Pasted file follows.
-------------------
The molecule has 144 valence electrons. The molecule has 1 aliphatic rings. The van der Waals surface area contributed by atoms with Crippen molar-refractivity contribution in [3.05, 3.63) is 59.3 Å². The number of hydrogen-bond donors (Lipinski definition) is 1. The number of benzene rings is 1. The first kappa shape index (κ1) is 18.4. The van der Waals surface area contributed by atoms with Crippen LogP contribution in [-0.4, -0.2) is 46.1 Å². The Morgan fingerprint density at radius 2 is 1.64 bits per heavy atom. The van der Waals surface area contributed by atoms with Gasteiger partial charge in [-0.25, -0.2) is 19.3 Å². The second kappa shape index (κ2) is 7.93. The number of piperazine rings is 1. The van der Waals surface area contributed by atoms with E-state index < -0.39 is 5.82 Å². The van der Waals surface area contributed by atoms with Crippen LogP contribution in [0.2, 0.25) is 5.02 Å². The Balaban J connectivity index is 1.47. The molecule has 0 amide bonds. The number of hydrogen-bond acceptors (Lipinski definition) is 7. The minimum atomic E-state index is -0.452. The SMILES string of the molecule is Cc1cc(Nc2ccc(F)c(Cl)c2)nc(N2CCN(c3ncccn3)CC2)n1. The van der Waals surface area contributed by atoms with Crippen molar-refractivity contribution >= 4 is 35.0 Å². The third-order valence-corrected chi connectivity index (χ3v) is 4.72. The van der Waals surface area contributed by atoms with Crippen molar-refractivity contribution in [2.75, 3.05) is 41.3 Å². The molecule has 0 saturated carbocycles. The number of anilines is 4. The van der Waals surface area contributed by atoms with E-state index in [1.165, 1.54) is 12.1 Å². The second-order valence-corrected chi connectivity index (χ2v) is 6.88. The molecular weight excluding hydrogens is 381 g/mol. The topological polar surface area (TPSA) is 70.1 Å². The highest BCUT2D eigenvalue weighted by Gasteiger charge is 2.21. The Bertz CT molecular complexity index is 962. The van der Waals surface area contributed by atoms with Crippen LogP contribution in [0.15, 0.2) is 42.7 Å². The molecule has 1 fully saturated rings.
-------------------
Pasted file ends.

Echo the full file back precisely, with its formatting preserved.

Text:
The molecule has 144 valence electrons. The molecule has 1 aliphatic rings. The van der Waals surface area contributed by atoms with Crippen molar-refractivity contribution in [3.05, 3.63) is 59.3 Å². The number of hydrogen-bond donors (Lipinski definition) is 1. The number of benzene rings is 1. The first kappa shape index (κ1) is 18.4. The van der Waals surface area contributed by atoms with Crippen LogP contribution in [-0.4, -0.2) is 46.1 Å². The Morgan fingerprint density at radius 2 is 1.64 bits per heavy atom. The van der Waals surface area contributed by atoms with Gasteiger partial charge in [-0.25, -0.2) is 19.3 Å². The second kappa shape index (κ2) is 7.93. The number of piperazine rings is 1. The van der Waals surface area contributed by atoms with E-state index < -0.39 is 5.82 Å². The van der Waals surface area contributed by atoms with Crippen LogP contribution in [0.2, 0.25) is 5.02 Å². The Balaban J connectivity index is 1.47. The molecule has 0 amide bonds. The number of hydrogen-bond acceptors (Lipinski definition) is 7. The minimum atomic E-state index is -0.452. The SMILES string of the molecule is Cc1cc(Nc2ccc(F)c(Cl)c2)nc(N2CCN(c3ncccn3)CC2)n1. The van der Waals surface area contributed by atoms with Crippen molar-refractivity contribution >= 4 is 35.0 Å². The third-order valence-corrected chi connectivity index (χ3v) is 4.72. The van der Waals surface area contributed by atoms with Crippen molar-refractivity contribution in [2.75, 3.05) is 41.3 Å². The molecule has 0 saturated carbocycles. The number of anilines is 4. The van der Waals surface area contributed by atoms with E-state index in [1.165, 1.54) is 12.1 Å². The second-order valence-corrected chi connectivity index (χ2v) is 6.88. The molecular weight excluding hydrogens is 381 g/mol. The topological polar surface area (TPSA) is 70.1 Å². The highest BCUT2D eigenvalue weighted by Gasteiger charge is 2.21. The Bertz CT molecular complexity index is 962. The van der Waals surface area contributed by atoms with Crippen LogP contribution in [0.15, 0.2) is 42.7 Å². The molecule has 1 fully saturated rings.